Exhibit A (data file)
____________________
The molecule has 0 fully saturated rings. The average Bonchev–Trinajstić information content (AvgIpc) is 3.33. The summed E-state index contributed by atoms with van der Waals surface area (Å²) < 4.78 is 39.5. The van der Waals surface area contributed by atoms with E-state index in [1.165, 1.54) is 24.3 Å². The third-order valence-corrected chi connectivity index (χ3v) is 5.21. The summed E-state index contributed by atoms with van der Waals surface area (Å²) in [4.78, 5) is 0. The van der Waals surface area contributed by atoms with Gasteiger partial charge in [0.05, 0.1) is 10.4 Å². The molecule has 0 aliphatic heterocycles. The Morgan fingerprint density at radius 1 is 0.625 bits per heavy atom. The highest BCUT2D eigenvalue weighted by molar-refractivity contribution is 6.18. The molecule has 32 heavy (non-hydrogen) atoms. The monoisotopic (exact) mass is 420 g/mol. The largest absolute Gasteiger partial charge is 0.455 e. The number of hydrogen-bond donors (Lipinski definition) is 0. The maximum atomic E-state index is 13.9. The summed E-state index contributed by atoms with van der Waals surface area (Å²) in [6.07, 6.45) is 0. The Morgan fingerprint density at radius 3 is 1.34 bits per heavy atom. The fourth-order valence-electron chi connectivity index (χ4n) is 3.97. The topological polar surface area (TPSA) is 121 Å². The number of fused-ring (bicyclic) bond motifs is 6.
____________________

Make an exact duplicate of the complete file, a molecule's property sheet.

The molecule has 0 fully saturated rings. The average Bonchev–Trinajstić information content (AvgIpc) is 3.33. The summed E-state index contributed by atoms with van der Waals surface area (Å²) < 4.78 is 39.5. The van der Waals surface area contributed by atoms with E-state index in [1.165, 1.54) is 24.3 Å². The third-order valence-corrected chi connectivity index (χ3v) is 5.21. The summed E-state index contributed by atoms with van der Waals surface area (Å²) in [4.78, 5) is 0. The van der Waals surface area contributed by atoms with Gasteiger partial charge in [0.05, 0.1) is 10.4 Å². The molecule has 0 aliphatic heterocycles. The Morgan fingerprint density at radius 1 is 0.625 bits per heavy atom. The highest BCUT2D eigenvalue weighted by molar-refractivity contribution is 6.18. The molecule has 32 heavy (non-hydrogen) atoms. The monoisotopic (exact) mass is 420 g/mol. The largest absolute Gasteiger partial charge is 0.455 e. The number of hydrogen-bond donors (Lipinski definition) is 0. The maximum atomic E-state index is 13.9. The summed E-state index contributed by atoms with van der Waals surface area (Å²) in [6.07, 6.45) is 0. The Morgan fingerprint density at radius 3 is 1.34 bits per heavy atom. The fourth-order valence-electron chi connectivity index (χ4n) is 3.97. The topological polar surface area (TPSA) is 121 Å². The number of fused-ring (bicyclic) bond motifs is 6.